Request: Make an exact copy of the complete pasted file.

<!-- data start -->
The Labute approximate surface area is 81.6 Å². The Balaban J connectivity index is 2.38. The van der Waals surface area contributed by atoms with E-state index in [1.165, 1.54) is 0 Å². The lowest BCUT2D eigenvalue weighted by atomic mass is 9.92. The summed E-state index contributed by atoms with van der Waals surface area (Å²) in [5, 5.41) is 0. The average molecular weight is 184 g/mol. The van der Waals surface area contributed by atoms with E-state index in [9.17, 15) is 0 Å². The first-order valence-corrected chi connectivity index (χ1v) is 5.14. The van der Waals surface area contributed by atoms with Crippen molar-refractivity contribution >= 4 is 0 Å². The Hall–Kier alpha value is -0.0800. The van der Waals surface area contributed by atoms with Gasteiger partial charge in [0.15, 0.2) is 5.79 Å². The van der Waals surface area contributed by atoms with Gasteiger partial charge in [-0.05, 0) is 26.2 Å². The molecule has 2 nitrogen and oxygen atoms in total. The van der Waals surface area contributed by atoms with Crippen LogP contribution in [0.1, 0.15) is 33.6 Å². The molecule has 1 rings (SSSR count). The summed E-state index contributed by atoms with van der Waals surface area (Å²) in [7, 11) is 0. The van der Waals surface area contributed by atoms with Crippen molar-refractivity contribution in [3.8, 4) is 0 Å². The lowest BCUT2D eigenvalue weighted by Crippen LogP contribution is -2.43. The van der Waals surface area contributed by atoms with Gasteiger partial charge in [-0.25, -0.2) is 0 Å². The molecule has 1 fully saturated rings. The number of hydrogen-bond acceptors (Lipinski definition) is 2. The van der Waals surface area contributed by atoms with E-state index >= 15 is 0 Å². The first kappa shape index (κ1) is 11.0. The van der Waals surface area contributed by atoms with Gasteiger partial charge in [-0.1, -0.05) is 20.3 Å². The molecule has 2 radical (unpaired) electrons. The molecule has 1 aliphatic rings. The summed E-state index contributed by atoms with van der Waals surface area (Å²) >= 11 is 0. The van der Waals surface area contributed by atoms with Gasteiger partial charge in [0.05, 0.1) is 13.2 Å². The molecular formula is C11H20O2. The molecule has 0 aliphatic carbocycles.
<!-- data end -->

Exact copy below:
The Labute approximate surface area is 81.6 Å². The Balaban J connectivity index is 2.38. The van der Waals surface area contributed by atoms with E-state index in [1.165, 1.54) is 0 Å². The lowest BCUT2D eigenvalue weighted by atomic mass is 9.92. The summed E-state index contributed by atoms with van der Waals surface area (Å²) in [5, 5.41) is 0. The average molecular weight is 184 g/mol. The van der Waals surface area contributed by atoms with E-state index in [9.17, 15) is 0 Å². The first-order valence-corrected chi connectivity index (χ1v) is 5.14. The van der Waals surface area contributed by atoms with Crippen molar-refractivity contribution >= 4 is 0 Å². The Hall–Kier alpha value is -0.0800. The van der Waals surface area contributed by atoms with Gasteiger partial charge in [0.15, 0.2) is 5.79 Å². The van der Waals surface area contributed by atoms with Gasteiger partial charge in [-0.05, 0) is 26.2 Å². The molecule has 2 nitrogen and oxygen atoms in total. The van der Waals surface area contributed by atoms with Crippen LogP contribution in [0.1, 0.15) is 33.6 Å². The molecule has 1 rings (SSSR count). The summed E-state index contributed by atoms with van der Waals surface area (Å²) in [7, 11) is 0. The van der Waals surface area contributed by atoms with Crippen molar-refractivity contribution in [3.8, 4) is 0 Å². The lowest BCUT2D eigenvalue weighted by Crippen LogP contribution is -2.43. The van der Waals surface area contributed by atoms with Gasteiger partial charge in [-0.25, -0.2) is 0 Å². The molecule has 1 fully saturated rings. The number of hydrogen-bond acceptors (Lipinski definition) is 2. The van der Waals surface area contributed by atoms with E-state index >= 15 is 0 Å². The first kappa shape index (κ1) is 11.0. The van der Waals surface area contributed by atoms with Gasteiger partial charge in [-0.1, -0.05) is 20.3 Å². The molecule has 2 radical (unpaired) electrons. The molecule has 1 aliphatic rings. The summed E-state index contributed by atoms with van der Waals surface area (Å²) >= 11 is 0. The van der Waals surface area contributed by atoms with Gasteiger partial charge in [0.05, 0.1) is 13.2 Å². The molecular formula is C11H20O2. The molecule has 0 aliphatic carbocycles.